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particle

In the opening line of Hamlet's soliloquy, to is a particle and not is a negative particle.

Definition:

(1) A word that does not change its form through inflection and does not easily fit into the established system of parts of speech.

Many particles are closely linked to verbs to form multi-word verbs, such as go away. Other particles include to used with an infinitive and not (a negative particle).

(2) In tagmemics, the term particle refers to "a linguistic unit seen as a discrete entity, definable in terms of its features" (Dictionary of Linguistics and Phonetics, 2008).

See also:

Etymology:

From the Latin, "a share, part"

Examples and Observations:

  • "Particles are short words . . . that with just one or two exceptions are all prepositions unaccompanied by any complement of their own. Some of the most common prepositions belonging to the particle category . . .: along, away, back, by, down, forward, in, off, on, out, over, round, under, up."
    (Rodney Huddleston and Geoffrey Pullum, A Student's Introduction to English Grammar. Cambridge University Press, 2006)


  • "The storm ate up September’s cry of despair, delighted at its mischief, as all storms are."
    (Catherynne M. Valente, The Girl Who Circumnavigated Fairyland in a Ship of Her Own Making, 2011)


  • "Reality is that which, when you stop believing in it, doesn't go away."
    (Philip K. Dick, "How to Build a Universe That Doesn't Fall Apart Two Days Later," 1978)


  • "I was determined to know beans."
    (Henry David Thoreau, Walden, 1854)


  • I was determined not to give up.


  • "[T]he idea (as all pilots understood) was that a man should have the ability to go up in a hurtling piece of machinery and put his hide on the line . . .."
    (Tom Wolfe, The Right Stuff, 1979)


  • The Escape Category
    "Particle is . . . something of an 'escape (or cop-out) category' for grammarians. 'If it's small and you don't know what to call it, call it a particle' seems to be the practice; and a very useful practice it is, too, as it avoids pushing words into categories in which they do not properly belong. . . .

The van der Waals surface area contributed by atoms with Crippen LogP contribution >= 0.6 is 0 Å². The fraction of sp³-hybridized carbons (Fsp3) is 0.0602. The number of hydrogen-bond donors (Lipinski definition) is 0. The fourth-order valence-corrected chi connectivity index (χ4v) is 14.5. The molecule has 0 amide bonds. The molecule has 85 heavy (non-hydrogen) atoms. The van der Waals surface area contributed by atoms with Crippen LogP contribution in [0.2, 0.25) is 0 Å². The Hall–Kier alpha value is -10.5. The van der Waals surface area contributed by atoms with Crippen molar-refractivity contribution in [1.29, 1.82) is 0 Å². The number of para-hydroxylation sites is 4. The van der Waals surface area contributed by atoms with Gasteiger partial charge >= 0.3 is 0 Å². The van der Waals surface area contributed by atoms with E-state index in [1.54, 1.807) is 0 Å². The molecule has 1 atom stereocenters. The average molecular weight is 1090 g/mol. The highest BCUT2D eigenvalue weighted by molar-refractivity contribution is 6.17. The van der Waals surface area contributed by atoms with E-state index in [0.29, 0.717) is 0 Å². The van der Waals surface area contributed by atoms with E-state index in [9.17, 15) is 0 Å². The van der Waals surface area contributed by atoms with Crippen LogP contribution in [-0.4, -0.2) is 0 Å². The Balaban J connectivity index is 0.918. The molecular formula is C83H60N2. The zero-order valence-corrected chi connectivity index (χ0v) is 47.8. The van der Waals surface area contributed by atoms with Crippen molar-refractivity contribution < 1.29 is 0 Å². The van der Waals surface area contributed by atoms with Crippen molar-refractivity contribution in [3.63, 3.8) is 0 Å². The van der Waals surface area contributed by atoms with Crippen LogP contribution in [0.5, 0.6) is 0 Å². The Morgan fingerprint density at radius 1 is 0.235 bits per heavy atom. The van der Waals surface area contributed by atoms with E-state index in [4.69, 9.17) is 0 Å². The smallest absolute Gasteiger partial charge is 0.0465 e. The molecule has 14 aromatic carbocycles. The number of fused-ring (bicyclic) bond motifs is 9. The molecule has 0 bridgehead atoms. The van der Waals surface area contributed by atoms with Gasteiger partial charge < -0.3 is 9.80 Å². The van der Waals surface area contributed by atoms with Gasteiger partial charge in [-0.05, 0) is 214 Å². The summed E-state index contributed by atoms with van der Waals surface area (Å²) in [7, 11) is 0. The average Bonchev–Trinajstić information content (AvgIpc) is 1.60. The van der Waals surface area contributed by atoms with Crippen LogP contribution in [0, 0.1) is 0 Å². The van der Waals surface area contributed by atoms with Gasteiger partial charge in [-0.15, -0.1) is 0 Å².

"Do not confuse 'particle' with the similar-looking 'participle'; the latter has a much more well-defined application."
    (James R. Hurford, Grammar: A Student's Guide. Cambridge University Press, 1994)


  • Discourse Particles
    "Well and now in English . . . have been referred to as discourse particles, for example by Hansen (1998). Discourse particles are placed with great precision at different places in the discourse and give important clues to how discourse is segmented and processed. . . .

    "Discourse particles are different from ordinary words in the language because of the large number of pragmatic values that they can be associated with. Nevertheless speakers are not troubled by this multfunctionality but they seem to know what a particle means and be able to use it in different contexts."
    (Karin Aijmer, English Discourse Particles: Evidence from a Corpus. John Benjamins, 2002)


  • Particles in Tagmemics
    "The tagmemics system works on the assumption that any subject can be treated as a particle, as a wave, or as a field. A particle is a simple definition of a static, unchanging, object (e.g., a word, a phrase, or a text as a whole). . . . A wave is a description of an evolving object. . . . A field is a description of a generic object in a large plane of meaning."
    (Bonnie A. Hain and Richard Louth, "Read, Write, and Learn: Improving Literacy Instruction Across the Disciplines." Teaching in the 21st Century: Adapting Writing Pedagogies to the College Curriculum, ed. by Alice Robertson and Barbara Smith. Falmer Press, 1999)


  • The Lighter Side of Particles
    Nigel: The numbers all go to eleven. Look, right across the board, eleven, eleven, eleven and . . .
    Marty DiBergi: Oh, I see. And most amps go up to ten?
    Nigel: Exactly.
    (This Is Spinal Tap, 1984)
Pronunciation: PAR-ti-kul
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